1 Department of Engineering, Science and Technology, Aarhus University2 Department of Engineering - (Day)Lighting Design, Department of Engineering, Science and Technology, Aarhus University3 Department of Engineering - (Day)Lighting Design, Department of Engineering, Science and Technology, Aarhus University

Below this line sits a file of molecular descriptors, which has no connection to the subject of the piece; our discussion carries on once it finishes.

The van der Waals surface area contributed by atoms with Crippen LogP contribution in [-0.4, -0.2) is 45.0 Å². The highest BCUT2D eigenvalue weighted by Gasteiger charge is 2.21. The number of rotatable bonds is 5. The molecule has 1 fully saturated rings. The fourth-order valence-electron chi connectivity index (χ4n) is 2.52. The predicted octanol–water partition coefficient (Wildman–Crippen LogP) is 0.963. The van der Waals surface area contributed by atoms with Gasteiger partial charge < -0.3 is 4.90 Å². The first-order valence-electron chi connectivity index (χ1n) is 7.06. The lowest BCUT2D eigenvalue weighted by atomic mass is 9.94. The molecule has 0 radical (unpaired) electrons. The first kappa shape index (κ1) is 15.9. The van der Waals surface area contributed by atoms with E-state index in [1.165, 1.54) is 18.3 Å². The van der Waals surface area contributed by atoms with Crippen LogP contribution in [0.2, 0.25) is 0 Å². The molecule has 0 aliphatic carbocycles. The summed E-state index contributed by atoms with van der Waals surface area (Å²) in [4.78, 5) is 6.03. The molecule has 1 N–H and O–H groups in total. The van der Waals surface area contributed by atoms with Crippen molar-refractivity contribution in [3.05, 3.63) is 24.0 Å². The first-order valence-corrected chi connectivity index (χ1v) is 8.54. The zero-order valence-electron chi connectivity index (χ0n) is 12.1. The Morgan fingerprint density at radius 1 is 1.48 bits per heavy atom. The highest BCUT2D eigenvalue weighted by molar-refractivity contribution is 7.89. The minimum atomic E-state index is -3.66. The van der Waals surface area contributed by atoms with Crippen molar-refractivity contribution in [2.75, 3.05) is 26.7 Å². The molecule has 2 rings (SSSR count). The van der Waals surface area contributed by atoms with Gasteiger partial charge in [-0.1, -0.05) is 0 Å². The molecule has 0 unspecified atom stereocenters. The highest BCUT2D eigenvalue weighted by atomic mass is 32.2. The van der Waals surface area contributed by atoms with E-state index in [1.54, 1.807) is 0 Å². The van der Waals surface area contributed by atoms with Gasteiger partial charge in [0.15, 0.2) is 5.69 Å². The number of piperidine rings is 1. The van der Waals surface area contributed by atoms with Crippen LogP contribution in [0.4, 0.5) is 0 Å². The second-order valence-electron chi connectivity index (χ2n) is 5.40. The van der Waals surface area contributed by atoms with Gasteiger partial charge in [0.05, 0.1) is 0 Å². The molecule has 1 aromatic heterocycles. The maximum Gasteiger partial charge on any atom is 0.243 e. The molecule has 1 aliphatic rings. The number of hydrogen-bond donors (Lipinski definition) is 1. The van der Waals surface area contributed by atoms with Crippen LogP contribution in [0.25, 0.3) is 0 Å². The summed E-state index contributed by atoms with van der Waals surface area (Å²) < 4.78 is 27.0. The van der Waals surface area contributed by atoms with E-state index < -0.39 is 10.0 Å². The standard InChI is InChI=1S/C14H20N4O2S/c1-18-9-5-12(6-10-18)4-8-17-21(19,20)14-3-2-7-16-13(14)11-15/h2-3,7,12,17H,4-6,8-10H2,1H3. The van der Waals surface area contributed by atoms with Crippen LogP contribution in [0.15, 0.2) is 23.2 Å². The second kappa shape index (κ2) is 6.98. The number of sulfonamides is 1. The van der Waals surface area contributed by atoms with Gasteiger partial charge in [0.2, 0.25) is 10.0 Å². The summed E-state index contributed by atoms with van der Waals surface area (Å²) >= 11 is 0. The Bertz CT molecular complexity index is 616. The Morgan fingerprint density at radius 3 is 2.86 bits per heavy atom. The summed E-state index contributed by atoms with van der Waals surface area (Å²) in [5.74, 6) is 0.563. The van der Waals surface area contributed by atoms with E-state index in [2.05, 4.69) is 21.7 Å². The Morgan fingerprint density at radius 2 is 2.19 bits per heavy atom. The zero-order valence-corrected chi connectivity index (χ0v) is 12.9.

Within contemporary architecture, the art of daylighting design ? despite its many recognized advantages in comparison with electric lighting ? still encounters skepticism, primarily because it is usually developed and articulated more intuitively, rather than technically. Innovative daylighting applications have added sparkle and interest to buildings. The sun?s rays have been captured to create magnificent plays of forms in light. People perceive daylight as an essential element of life. But architects, lighting designers, and clients alike, often underestimate the importance of daylight for human well-being and energy performance of buildings. It is undisputed that modern architecture requires a creative, but well-planned approach that allows for the integration of many aesthetic, technical, and social or historical factors. If integrative planning is neglected, especially in the early phases of the design process in which the cornerstone for good daylighting design is laid, problems may arise for the building user later on, resulting in reduced occupant comfort, and higher expenses for installation and operation of environmental control or HVAC systems. Architects, lighting designers, engineers and clients are therefore advised to consult with each other at the earliest possible time to explore all potential alternatives for cost- and energy-effective building design. This brief discourse describes some of the fundamental issues for daylighting design and provides tools and ideas for approaching daylighting design with an open mind and an appreciation for basic human needs.